We use published research as well as conducting our own trials into determining the active plant agents and their beneficial effects on the body, both topically and internally. We're working directly with Callaghan Innovation to help generate our own trials to prove the efficacy of these traditional remedial uses of our people. The scope of our range includes New Zealand's native flora as the key tenants and have generations of anecdotal use.

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(2)MĀNUKA / KĀNUKA

Aotea is driven by creating jobs and opportunity for the community we exist in. We take our name from our homeland. Aotea is the Māori name for Great Barrier Island. An island near Auckland, New Zealand that is covered in native bush. There is no high school on Aotea, so we have a scholarship that provides financial support to the Māori Youth in our community to attend the leading schools of New Zealand.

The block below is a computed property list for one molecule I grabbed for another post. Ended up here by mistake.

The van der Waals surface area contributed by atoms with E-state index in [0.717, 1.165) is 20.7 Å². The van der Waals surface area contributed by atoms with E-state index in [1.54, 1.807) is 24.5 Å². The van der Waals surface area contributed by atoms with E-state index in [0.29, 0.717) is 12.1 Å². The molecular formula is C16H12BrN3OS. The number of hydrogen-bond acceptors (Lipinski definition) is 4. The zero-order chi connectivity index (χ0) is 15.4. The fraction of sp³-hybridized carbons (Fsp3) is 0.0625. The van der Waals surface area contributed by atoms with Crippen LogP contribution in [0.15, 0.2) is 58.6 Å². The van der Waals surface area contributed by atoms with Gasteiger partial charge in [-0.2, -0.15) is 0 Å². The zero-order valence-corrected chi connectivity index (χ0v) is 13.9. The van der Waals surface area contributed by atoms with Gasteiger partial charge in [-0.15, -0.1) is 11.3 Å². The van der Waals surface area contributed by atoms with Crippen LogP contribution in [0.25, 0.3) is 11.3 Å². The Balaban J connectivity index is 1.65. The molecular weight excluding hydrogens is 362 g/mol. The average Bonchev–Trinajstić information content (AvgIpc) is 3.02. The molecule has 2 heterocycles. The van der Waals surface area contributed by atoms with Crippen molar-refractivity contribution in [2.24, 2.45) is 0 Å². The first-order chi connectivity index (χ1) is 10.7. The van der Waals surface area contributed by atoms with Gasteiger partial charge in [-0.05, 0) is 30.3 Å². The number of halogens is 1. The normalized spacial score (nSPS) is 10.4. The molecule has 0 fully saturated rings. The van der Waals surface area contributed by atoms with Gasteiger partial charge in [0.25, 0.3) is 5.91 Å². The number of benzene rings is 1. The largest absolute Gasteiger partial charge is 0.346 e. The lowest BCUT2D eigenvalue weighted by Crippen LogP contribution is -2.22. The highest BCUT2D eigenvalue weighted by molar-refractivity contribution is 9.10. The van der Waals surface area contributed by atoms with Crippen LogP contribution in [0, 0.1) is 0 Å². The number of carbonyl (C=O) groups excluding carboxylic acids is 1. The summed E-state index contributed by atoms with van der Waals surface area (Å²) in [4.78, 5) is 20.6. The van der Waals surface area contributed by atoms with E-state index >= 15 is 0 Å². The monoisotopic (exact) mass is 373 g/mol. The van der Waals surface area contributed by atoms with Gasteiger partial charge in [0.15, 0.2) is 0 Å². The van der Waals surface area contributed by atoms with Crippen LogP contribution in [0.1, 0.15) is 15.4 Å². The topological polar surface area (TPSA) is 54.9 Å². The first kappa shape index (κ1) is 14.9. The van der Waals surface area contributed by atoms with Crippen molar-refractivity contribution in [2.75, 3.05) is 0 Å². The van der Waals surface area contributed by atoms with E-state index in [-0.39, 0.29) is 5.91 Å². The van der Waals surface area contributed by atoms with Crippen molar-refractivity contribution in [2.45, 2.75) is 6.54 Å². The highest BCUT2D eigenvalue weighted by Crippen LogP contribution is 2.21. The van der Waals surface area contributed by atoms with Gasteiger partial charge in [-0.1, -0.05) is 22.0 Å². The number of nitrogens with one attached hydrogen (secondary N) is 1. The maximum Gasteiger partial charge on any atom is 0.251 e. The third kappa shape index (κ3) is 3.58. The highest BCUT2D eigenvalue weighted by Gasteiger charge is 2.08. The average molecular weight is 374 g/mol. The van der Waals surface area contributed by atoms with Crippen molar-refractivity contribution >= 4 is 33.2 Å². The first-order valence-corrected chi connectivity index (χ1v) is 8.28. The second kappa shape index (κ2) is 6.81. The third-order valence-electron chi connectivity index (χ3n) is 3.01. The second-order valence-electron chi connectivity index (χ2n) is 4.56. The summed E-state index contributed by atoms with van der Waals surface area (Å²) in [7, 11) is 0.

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(3)HARAKEKE

Being a value driven business, we adhere to principles of tikanga Māori. This simply means that we believe in true sustainability and that as Tangata Whenua, we are kaitiaki of the natural world and their resources. Examples include never picking too much from any given plant and leaving enough honey in the hives for the bees for winter.